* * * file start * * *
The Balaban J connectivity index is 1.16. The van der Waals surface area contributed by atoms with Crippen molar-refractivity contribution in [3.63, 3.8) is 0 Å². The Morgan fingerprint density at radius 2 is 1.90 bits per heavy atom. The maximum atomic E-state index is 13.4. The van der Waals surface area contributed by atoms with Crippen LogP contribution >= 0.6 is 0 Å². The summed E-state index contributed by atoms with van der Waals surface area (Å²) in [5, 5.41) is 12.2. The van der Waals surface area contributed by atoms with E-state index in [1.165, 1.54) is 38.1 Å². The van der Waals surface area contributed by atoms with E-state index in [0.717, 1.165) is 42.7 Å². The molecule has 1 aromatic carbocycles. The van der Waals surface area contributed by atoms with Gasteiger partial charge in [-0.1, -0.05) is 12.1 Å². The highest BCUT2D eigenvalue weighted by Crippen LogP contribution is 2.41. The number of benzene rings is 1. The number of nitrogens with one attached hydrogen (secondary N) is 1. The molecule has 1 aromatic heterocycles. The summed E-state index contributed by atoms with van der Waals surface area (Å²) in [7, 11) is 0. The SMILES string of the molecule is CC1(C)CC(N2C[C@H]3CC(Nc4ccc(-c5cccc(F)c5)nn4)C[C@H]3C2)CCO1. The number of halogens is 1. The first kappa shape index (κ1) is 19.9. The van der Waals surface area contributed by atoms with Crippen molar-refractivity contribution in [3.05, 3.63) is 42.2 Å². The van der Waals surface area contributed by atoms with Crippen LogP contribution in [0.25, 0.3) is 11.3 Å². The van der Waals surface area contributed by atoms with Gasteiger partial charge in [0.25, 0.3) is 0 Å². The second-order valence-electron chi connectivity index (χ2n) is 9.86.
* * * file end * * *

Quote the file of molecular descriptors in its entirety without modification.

The Balaban J connectivity index is 1.16. The van der Waals surface area contributed by atoms with Crippen molar-refractivity contribution in [3.63, 3.8) is 0 Å². The Morgan fingerprint density at radius 2 is 1.90 bits per heavy atom. The maximum atomic E-state index is 13.4. The van der Waals surface area contributed by atoms with Crippen LogP contribution >= 0.6 is 0 Å². The summed E-state index contributed by atoms with van der Waals surface area (Å²) in [5, 5.41) is 12.2. The van der Waals surface area contributed by atoms with E-state index in [1.165, 1.54) is 38.1 Å². The van der Waals surface area contributed by atoms with E-state index in [0.717, 1.165) is 42.7 Å². The molecule has 1 aromatic carbocycles. The van der Waals surface area contributed by atoms with Gasteiger partial charge in [-0.1, -0.05) is 12.1 Å². The highest BCUT2D eigenvalue weighted by Crippen LogP contribution is 2.41. The number of benzene rings is 1. The number of nitrogens with one attached hydrogen (secondary N) is 1. The molecule has 1 aromatic heterocycles. The summed E-state index contributed by atoms with van der Waals surface area (Å²) in [7, 11) is 0. The SMILES string of the molecule is CC1(C)CC(N2C[C@H]3CC(Nc4ccc(-c5cccc(F)c5)nn4)C[C@H]3C2)CCO1. The number of halogens is 1. The first kappa shape index (κ1) is 19.9. The van der Waals surface area contributed by atoms with Crippen molar-refractivity contribution in [3.05, 3.63) is 42.2 Å². The van der Waals surface area contributed by atoms with Crippen LogP contribution in [0.25, 0.3) is 11.3 Å². The van der Waals surface area contributed by atoms with Gasteiger partial charge in [0.25, 0.3) is 0 Å². The second-order valence-electron chi connectivity index (χ2n) is 9.86.